Tuesday, 25 January 2011

"Watching" documentary

When Thomas Sutcliffe says that "Films need to seduce their audience into long term commitment. While there are many types of seduction , the temptation to go for an instant arousal is almost irresistible", he is referring to how film directors should try to create suspense throughout the film, rather than give a way too much in the first scenes. The creation of suspense throughout the whole film will give the audience a better outlook towards the film as 
opposed to if only the first half was suspenseful.

According to director  Jean Jacques Beineix, there are risks to films which use "instant arousal". To him, "instant arousal" will leave the audience bored for the duration of the film. The lasting impression of the film will not be 
related to the aspects of the film that were good, but of the whole film itself. 

Orson Welles "A touch of evil"
"A good beginning must make the audience feel that it doesn't know nearly enough yet,and at the same time make sure that it doesn't know too little". This in vital in openings as some aspects of the storyline should be given so that the audience's interest is kept. However, if too much is given away, the audience may feel they already know the outcome of the film and will not find the film suspenseful.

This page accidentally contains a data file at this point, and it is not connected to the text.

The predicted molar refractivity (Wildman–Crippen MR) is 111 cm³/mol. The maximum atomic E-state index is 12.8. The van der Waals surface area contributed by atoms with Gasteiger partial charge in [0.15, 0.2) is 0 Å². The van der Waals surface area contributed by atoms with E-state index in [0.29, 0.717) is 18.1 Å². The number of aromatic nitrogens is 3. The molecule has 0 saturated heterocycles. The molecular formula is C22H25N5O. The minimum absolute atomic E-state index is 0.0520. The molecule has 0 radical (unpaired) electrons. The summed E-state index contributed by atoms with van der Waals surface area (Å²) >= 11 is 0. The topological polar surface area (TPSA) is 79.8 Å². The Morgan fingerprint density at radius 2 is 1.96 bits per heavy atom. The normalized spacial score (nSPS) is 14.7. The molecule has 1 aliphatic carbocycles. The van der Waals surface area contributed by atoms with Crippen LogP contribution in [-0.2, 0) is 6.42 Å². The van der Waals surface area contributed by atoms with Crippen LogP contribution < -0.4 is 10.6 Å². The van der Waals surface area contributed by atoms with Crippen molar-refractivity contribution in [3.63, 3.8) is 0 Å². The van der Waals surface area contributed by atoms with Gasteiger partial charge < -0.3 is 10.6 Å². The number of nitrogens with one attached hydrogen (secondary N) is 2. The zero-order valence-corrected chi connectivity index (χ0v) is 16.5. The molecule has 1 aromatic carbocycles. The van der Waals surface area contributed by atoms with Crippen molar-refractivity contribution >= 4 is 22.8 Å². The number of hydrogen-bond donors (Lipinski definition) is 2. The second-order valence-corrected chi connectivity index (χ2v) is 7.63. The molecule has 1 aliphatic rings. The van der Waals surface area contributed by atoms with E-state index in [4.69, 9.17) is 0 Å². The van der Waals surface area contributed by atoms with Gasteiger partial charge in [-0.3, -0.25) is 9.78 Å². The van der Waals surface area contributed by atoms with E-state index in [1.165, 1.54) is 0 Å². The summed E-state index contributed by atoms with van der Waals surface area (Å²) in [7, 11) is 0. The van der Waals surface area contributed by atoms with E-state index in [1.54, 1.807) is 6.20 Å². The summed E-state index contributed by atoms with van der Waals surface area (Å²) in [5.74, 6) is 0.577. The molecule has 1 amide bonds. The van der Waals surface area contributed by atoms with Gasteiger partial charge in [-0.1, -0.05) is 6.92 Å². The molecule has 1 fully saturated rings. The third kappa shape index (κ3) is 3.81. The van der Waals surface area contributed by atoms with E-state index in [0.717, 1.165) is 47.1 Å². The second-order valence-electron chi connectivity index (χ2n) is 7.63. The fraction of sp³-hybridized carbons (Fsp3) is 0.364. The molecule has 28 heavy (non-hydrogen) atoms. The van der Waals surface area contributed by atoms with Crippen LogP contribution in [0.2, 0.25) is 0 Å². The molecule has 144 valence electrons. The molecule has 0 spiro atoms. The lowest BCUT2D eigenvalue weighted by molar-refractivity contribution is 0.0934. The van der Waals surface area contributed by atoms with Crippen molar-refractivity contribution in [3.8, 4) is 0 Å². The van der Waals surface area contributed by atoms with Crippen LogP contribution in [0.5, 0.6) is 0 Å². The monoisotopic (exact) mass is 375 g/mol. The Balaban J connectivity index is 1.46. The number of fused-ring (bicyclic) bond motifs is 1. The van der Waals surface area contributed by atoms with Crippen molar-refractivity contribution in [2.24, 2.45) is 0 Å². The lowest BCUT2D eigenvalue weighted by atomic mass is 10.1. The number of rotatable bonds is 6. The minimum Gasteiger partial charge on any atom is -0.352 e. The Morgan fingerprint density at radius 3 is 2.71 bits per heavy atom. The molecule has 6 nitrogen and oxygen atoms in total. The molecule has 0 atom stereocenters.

To Stanley Kauffmann, a classical opening is when the camera shows the tall buildings of a city, then moves into a building, then through a window of that building and into the setting of the scene. To Stanley, a classical opening is used to show the audience the surroundings of the scene. It gives the audience an idea into what sort of surroundings and 
atmosphere the scene will be set in.

Orson Welles wanted his film "A touch of evil" to not have credits and to plunge the audience straight into the 
story. However Universal Studios put in it's indent which went against 
Orson's wishes.

The "favourite trick of Film Noir" is when films start with the ending from the film. The situation the character in the film has gotten into, is shown by the events that lead to the situation.

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